Justice Amy Coney Barrett Stakes Out Distinctive Stance in Trump Case

Justice Amy Coney Barrett’s opinion was just a page long, all of two paragraphs. But in distancing herself from both blocs in Monday’s nominally unanimous Supreme Court decision rejecting a constitutional challenge to former President Donald J. Trump’s eligibility to hold office, she staked out a distinctive role.

Justice Barrett was the third of Mr. Trump’s appointees, rushed onto the court after the death of Justice Ruth Bader Ginsburg, arriving just before the 2020 election. But she is viewed as one of the more moderate members, relatively speaking, of the court’s six-member conservative supermajority. At oral arguments, she can convey a mix of intellectual seriousness and common sense.

In public appearances, she is adamant that the court is apolitical, though she sometimes says so in venues that undercut her message.

In 2021, for instance, Justice Barrett told an audience in Kentucky that “my goal today is to convince you that this court is not comprised of a bunch of partisan hacks.”

She was speaking at the University of Louisville’s McConnell Center, after an introduction by Senator Mitch McConnell, Republican of Kentucky and the minority leader, who helped found the center and was instrumental in ensuring her confirmation. Last year, she was the featured speaker at the annual gala of the Federalist Society, the conservative legal group.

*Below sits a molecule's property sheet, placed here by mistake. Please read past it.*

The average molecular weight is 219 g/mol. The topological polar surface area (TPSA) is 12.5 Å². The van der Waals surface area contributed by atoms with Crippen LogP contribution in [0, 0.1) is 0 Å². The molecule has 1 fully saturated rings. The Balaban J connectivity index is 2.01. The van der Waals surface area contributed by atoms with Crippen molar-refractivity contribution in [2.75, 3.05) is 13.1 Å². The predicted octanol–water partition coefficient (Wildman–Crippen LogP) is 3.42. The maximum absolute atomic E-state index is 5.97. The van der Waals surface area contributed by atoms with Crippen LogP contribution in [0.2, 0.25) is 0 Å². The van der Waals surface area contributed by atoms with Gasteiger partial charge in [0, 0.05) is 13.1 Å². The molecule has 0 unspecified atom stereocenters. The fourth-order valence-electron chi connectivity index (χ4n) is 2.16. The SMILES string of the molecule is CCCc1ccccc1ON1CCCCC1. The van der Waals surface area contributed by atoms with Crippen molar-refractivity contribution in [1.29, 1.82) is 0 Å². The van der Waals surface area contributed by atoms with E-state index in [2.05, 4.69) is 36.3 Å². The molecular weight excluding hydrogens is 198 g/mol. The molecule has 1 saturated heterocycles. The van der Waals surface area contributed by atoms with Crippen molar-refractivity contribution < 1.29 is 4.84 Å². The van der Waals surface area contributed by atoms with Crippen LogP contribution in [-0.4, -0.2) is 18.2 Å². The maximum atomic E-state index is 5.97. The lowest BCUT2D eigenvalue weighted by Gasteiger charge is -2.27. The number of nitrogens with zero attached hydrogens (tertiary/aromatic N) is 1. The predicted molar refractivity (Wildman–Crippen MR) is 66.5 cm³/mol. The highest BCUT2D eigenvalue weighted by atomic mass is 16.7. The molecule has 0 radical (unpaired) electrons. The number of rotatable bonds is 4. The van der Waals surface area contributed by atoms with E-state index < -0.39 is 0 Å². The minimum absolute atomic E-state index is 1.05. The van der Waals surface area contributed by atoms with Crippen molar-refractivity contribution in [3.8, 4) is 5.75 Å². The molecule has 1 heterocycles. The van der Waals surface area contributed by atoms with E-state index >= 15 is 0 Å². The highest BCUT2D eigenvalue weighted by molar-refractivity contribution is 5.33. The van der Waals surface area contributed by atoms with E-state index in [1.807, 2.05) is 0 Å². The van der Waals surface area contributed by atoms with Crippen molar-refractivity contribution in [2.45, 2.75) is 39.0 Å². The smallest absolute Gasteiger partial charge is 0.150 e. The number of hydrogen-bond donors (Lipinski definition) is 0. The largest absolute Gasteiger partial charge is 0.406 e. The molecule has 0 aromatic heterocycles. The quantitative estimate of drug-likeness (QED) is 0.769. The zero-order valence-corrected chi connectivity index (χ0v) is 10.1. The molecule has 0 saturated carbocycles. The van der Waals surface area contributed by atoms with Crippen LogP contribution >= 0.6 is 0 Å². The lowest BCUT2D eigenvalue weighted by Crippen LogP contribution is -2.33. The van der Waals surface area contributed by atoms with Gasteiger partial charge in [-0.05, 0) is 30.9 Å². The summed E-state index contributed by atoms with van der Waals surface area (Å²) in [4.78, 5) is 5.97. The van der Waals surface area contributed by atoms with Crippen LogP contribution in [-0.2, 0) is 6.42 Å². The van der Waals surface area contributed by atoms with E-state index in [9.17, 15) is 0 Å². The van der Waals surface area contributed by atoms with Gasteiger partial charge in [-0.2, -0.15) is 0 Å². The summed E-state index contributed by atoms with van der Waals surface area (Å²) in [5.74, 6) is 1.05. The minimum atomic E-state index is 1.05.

At first blush, her concurring opinion on Monday was an act of solidarity with the liberal members of the court — and its other three women. Like them, Justice Barrett wrote that the majority had gone too far in the process of ruling that Colorado could not disqualify Mr. Trump from its primary ballot under Section 3 of the 14th Amendment, which bars officials who have sworn to support the Constitution and then engaged in insurrection from holding office.

Back to top button